Bear River dam builder denied water right

BOISE — The director of the Idaho Department of Water Resources today denied a proposed water right that would have facilitated construction of a new dam at Oneida Narrows on the Bear River.

The final order issued by IDWR Director Gary Spackman found that the application for a 17,300-acre-foot water right was not in the local public interest. The water right — sought by Twin Lakes Canal Co. — would have been used to store irrigation water behind the new dam and to generate hydropower. IRU intervened in the case to fight the water right.

“On balance, the director determines that the benefits from hydropower generation and a relatively small addition of 5,000 acre feet of storage for occasional irrigation use do not justify the permanent inundation of the Bear River Narrows, given the unique recreational and wildlife values of the Bear River Narrows,” Spackman wrote in his 52-page order.

The final order upheld a July 26 Preliminary Order by an IDWR hearing officer. The only recourse remaining for Twin Lakes would be to appeal to district court.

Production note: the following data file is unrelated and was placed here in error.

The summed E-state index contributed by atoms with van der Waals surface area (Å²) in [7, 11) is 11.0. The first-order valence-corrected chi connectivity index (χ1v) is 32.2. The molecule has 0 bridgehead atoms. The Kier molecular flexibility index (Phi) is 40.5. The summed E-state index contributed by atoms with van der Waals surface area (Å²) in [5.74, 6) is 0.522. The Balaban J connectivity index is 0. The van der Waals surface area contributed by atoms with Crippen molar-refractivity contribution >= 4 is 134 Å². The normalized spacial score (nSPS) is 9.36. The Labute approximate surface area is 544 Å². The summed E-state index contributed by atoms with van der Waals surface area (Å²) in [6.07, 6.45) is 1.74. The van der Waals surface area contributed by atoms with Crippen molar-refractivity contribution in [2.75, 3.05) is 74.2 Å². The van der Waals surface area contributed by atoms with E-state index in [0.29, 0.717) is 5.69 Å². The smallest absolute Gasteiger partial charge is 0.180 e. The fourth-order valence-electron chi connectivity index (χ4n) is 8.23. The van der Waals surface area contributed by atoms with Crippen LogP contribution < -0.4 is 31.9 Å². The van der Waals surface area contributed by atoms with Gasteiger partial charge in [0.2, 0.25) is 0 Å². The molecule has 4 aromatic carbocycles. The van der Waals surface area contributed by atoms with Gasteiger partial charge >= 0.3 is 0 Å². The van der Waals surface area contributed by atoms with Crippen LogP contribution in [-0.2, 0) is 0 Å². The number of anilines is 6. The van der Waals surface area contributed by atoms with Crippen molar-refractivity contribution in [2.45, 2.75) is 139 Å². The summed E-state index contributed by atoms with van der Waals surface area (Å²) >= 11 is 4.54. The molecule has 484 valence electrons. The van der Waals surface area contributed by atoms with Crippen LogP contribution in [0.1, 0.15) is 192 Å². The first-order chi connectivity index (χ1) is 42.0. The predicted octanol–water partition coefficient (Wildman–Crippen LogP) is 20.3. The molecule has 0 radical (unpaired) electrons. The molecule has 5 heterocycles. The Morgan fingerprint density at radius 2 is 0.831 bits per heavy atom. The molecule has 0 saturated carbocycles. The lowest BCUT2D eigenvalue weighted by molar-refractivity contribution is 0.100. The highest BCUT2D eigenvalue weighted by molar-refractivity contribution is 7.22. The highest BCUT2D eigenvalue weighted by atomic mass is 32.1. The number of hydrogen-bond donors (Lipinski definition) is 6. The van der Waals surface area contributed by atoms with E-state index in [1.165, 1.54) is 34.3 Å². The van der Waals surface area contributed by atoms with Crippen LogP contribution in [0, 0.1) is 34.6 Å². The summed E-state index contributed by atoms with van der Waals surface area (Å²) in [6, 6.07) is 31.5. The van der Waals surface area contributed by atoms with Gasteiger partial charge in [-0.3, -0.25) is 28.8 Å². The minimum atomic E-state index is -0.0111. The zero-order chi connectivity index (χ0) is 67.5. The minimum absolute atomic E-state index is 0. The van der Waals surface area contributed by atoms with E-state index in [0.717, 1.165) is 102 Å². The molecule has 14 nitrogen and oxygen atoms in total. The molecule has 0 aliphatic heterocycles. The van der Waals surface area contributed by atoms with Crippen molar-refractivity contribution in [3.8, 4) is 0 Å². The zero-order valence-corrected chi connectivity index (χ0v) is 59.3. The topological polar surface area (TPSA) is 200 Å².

IRU Conservation Director Kevin Lewis said Spackman’s order is a “significant step” toward protecting the river’s fish, wildlife and recreational resources.

“Since 2002, when parties came together to sign a major settlement agreement for other hydro projects on the Bear, millions of dollars have been spent restoring the river,” Lewis said. “This order helps guarantee these restoration efforts will continue into the future. For many reasons, we knew from the start that the Twin Lakes proposal was a bad one. IDWR’s director agreed with us.” 

In arguments at a formal hearing in March 2012, IRU, PacifiCorp, Trout Unlimited, Greater Yellowstone Coalition, Franklin County Fish and Game Association and other concerned parties argued that the proposed water right does not meet the local public interest and would undermine the 2002 settlement agreement on the operation of existing Bear River dams and hydro facilities.

The 2002 settlement followed three years of negotiations and marked agreement among varying parties for the future operations of PacifiCorp’s Bear River Hydropower Complex, which consisted of four dams, reservoirs and hydro generation plants. One dam was removed as a result of the settlement.

“The settlement set the stage for improving water quality, wildlife habitat and recreation and fishing opportunities — and serves as an example for negotiations in other parts of Idaho,” Lewis said. “Twin Lakes Canal Co.’s application for a water right to build a big new dam is a step backward for a river where people of diverse interests came together to settle their differences and find common ground 10 years ago.”